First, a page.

On Monday, you and your team defined the challenge and chose a target. On Tuesday, you’ll come up with solutions. The day starts with inspiration: a review of existing ideas to remix and improve. Then, in the afternoon, each person will sketch, following a four-step process that emphasizes critical thinking over artistry. Later in the week, the best of these sketches will form the plan for your prototype and test. We hope you had a good night’s sleep and a balanced breakfast, because Tuesday is an important day.
We know that individuals working alone generate better solutions than groups brainstorming out loud. Working alone offers time to do research, find inspiration, and think about the problem. And the pressure of responsibility that comes with working alone often spurs us to our best work.
Start brainstorming individually and then share those ideas. It works so much better.
We’ve used sprints with startups in all kinds of industries. One surprising constant: the importance of writing. Strong writing is especially necessary for software and marketing, where words often make up most of the screen.
Copy is so much undervalued!
By Wednesday morning, you and your team will have a stack of solutions. That’s great, but it’s also a problem. You can’t prototype and test them all — you need one solid plan. In the morning, you’ll critique each solution, and decide which ones have the best chance of achieving your long-term goal. Then, in the afternoon, you’ll take the winning scenes from your sketches and weave them into a storyboard: a step-by-step plan for your prototype.
Decisions take willpower, and you only have so much to spend each day. You can think of willpower like a battery that starts the morning charged but loses a sip with every decision (a phenomenon called “decision fatigue”).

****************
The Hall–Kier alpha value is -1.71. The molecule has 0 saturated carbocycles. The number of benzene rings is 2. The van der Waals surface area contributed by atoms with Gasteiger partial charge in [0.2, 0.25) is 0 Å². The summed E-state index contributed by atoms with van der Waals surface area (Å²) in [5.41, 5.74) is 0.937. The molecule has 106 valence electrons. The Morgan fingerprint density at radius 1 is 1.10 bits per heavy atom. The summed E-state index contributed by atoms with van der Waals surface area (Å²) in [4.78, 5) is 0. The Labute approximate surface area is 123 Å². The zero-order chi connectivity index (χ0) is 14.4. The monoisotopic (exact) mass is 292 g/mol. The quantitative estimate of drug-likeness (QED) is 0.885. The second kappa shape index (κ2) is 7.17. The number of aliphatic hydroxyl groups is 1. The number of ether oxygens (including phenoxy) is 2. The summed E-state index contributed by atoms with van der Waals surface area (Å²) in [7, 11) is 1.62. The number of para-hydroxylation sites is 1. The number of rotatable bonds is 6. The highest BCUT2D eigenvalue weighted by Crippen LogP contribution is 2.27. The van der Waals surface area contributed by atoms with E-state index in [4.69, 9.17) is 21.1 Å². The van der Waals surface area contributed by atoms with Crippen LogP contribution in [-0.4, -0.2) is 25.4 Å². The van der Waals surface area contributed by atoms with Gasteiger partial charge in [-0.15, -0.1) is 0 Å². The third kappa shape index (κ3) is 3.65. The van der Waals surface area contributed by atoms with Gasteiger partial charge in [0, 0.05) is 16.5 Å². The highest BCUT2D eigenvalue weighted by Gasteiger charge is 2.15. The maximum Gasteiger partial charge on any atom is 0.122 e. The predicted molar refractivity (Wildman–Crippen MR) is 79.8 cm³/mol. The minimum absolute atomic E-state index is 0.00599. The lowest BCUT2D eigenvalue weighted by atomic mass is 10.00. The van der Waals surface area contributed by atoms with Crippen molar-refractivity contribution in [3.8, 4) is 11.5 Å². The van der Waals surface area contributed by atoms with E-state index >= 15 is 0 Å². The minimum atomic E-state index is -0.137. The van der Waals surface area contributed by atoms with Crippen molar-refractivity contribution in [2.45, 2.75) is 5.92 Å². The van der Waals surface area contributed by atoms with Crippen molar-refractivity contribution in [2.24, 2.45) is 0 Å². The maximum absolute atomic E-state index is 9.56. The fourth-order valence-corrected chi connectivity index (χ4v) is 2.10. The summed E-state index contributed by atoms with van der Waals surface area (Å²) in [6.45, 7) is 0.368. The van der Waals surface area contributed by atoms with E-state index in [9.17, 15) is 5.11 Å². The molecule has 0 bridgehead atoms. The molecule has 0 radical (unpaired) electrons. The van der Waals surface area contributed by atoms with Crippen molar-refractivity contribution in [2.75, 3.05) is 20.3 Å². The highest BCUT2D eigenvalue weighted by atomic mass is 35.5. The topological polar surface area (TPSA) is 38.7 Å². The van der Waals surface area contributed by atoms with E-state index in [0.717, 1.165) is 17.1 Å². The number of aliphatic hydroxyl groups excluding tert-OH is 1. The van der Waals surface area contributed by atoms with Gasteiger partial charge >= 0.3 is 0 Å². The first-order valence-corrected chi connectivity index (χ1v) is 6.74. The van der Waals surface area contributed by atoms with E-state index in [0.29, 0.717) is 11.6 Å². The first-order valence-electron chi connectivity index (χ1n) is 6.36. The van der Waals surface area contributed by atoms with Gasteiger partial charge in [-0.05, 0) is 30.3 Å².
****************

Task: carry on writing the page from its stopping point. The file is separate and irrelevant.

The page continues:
At the end of the day you are more tired and the decisions you make are worse. Be careful of meetings or discussions in the evenings.
On Wednesday, you and your team created a storyboard. On Thursday, you’ll adopt a “fake it” philosophy to turn that storyboard into a realistic prototype. In the next chapters, we’ll explain the mindset, strategy, and tools that make it possible to build that prototype in just seven hours.
Sprints begin with a big challenge, an excellent team — and not much else. By Friday of your sprint week, you’ve created promising solutions, chosen the best, and built a realistic prototype. That alone would make for an impressively productive week. But Friday, you’ll take it one step further as you interview customers and learn by watching them react to your prototype. This test makes the entire sprint worthwhile: At the end of the day, you’ll know how far you have to go, and you’ll know just what to do next.
It turns out it was an amazing idea, but to make it work, they had to do those interviews. “There’s this gap between the vision and the customer,” Joe says. “To make the two fit, you have to talk to people.”
For many reasons it is key that all the sprint members watch the interviews at the same time. This is the moment you have been working for all week. You are going to laugh, you are going to shout in pain and you are going to be amazed. In summary, you will get so many insights watching the interviews that it’s mandatory that everyone attends.
The Wright brothers didn’t use sprints to invent the airplane. But they used a similar toolkit. And they used it, and used it, and used it. Forming a question, building a prototype, and running a test became a way of life.
“It wasn’t luck that made them fly; it was hard work and common sense,” said Daniels. He went on: “Good Lord, I’m a-wondering what all of us could do if we had faith in our ideas and put all our heart and mind and energy into them like those Wright boys did!”